The project has gotten a lot of media attention (fat, lazy Americans, etc.) but beyond addressing the surface problem–where to go and how to get there–the signs open a larger discussion of what is valuable in a community. What places are we proud of? What does it really take to make a place pedestrian-friendly?
It’s more than just sidewalks, there has to be a place to go, within a reasonable distance. The overall scale of a place has to be walkable.
He makes a point that’s long frustrated me. Sooner or later, we all walk, even if it’s only from the parking lot to the mall. Something inside us loves to stroll. What is a mall if not a re-creation of an urban boulevard and witness the success of retail neo-main streets.
But we spend so little of our time, money, and thought on establishing and securing pedestrian environments. Even the fact that I describe it as a “pedestrian environment,” as a place apart and separate, rather than woven through our lives and communties–speaks to our separation from our feet.
Check out what Vanderbilt has to say…
No, it’s not about who’s got the biggest twitter following or who makes the best fusion taco. As always, follow the money. In many cities, trucks compete with local and chain restaurants and as this article points out, since there are only three meals a day, competition gets fierce.
We can extol the New England Common and the midwestern town square, but let’s be honest, America’s real public spaces are parking lots. We have turned our landscape over to the car. In his forthcoming book, “ReThinking a Lot,” MIT urban planning professor Eran Ben-Joseph estimates that there are 500 million parking spaces in the US, covering about 3,500 square miles, about the size of Delaware and Rhode Island combined. Other estimates are higher–up to 2 billion spaces; throw in Connecticut and Vermont.
That comparison is a sad statistic on our willingness to turn over civic life to the car; parking lots¬†are an investment in space that seems to be paying out negative social, environmental,¬†and economic impacts. So what to do with all this pavement?
We’ve been looking into zoning and planning opportunities to recreate crossroads and Metro area lots into livable rather than strictly drivable places. In some case, the CR Zones¬†reduce parking requirements significantlycases and also set maximum limits.¬†The zones’ parking standards vary¬†on a sliding scale¬† based on proximity to transit services.
We even participated in Parking Day.
Parking lots really have to serve us twice–as drivers and as walkers–and they have an aesthetic. Landscaping is the most obvious way to¬†create a more nuanced environment.¬†
But this article looks at even looser and more interesting approaches to civic re-use of pavement, including summer theater under the department store port cochere, sports leagues, and the ever-popular food trucks.
To make parking lots more meaningful and attractive public spaces, whether a formal landscaped design or an organic outgrowth of community activity, we have think like people rather than drivers.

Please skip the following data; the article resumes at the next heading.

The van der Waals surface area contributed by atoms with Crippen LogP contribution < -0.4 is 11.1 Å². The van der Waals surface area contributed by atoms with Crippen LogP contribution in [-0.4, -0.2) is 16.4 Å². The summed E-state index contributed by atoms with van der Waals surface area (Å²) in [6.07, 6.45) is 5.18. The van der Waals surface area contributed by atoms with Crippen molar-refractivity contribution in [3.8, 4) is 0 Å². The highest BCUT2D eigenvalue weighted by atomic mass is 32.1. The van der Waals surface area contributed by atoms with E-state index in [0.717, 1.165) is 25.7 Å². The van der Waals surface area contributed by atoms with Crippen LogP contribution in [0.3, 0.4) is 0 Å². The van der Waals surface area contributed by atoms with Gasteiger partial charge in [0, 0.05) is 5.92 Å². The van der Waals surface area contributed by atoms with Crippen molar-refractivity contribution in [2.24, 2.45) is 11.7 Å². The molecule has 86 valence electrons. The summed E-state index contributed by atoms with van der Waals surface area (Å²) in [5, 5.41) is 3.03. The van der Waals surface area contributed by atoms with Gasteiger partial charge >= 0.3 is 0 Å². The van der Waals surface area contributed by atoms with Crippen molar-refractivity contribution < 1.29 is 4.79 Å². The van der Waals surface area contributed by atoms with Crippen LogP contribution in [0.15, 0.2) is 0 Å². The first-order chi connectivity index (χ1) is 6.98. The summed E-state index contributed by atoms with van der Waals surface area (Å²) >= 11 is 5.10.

Here are more pictures of parking lot re-use, and send us your photos of interesting lots–good and bad.
On a busman’s holiday, I had a chance to bicyle around Palm Beach¬†and noticed that, not surprisingly, the one percent get some pretty nice urban design.
But what is surprising is that whether you’re in the one percent or the 99 percent, the bones are the same.¬†Palm Beach’s Worth Avenue was created very much the way Federal Realty does a Bethesda Avenue or Foulger Pratt does an Ellsworth Avenue.
Worth Avenue, Bethesda Avenue, and Ellsworth Avenue are all parallel or perpendicular to the main traffic artery. You get onto Palm Beach island via Royal Palm Way, a spectacularly landscaped boulevard with green median and four travel lanes. But make no mistake, shopping and strolling are a few blocks to the south on the much more intimately scaled Worth Avenue. The same bones are¬†in Bethesda and Silver Spring; the car traffic is out on Wisconsin and on Georgia.
And it points out a lost opportunity in Friendship Heights (which has the bones and the money).¬†Friendship Boulevard and Jennifer Avenue run parallel to busy Wisconsin Avenue, but are lined with parking lots and loading docks instead of using them to create a retail enclave conducive to strolling and cafe lingering.¬†¬†
Furthermore, Worth Avenue’s little piazzas and mid-block connections seem to be the accreted decisions of varied builders over time.
It is, in fact, a real estate development created out of assembled properties, just the way our CBD zoning encourages assembly by offering optional method density increases for sites over 20,000 square feet.
It’s what you do with your superblock that makes the difference. Worth Avenue and much of Palm Beach’s¬†(and South Florida’s) Spanish-Mediterranean architectural¬†character¬†was created by Addison Mizner. He didn’t go to architecture school, but did attend university in Salamanca, Spain and apprenticed with a Beaux Arts practice.
In the Beaux Arts, God truly is in the details. From “An American Country House,” a 1925 monograph on the work of Mellor, Meigs, and Howe, this column capital is carefully drawn, scaled, and constructed.
Sure it’s easy if you’re doing a luxurious country¬†house, but these details come from the Bush Terminal Building on 42nd Street and Broadway in New York City as recorded in the 1925 ¬†”Architectural Construction, An Analysis of the Design and Construction of American Buildings.”
And one more thing. At the time, Palm Beachers used to clapboard cottages objected to Mizner’s “ugly, foreign-looking buildings.”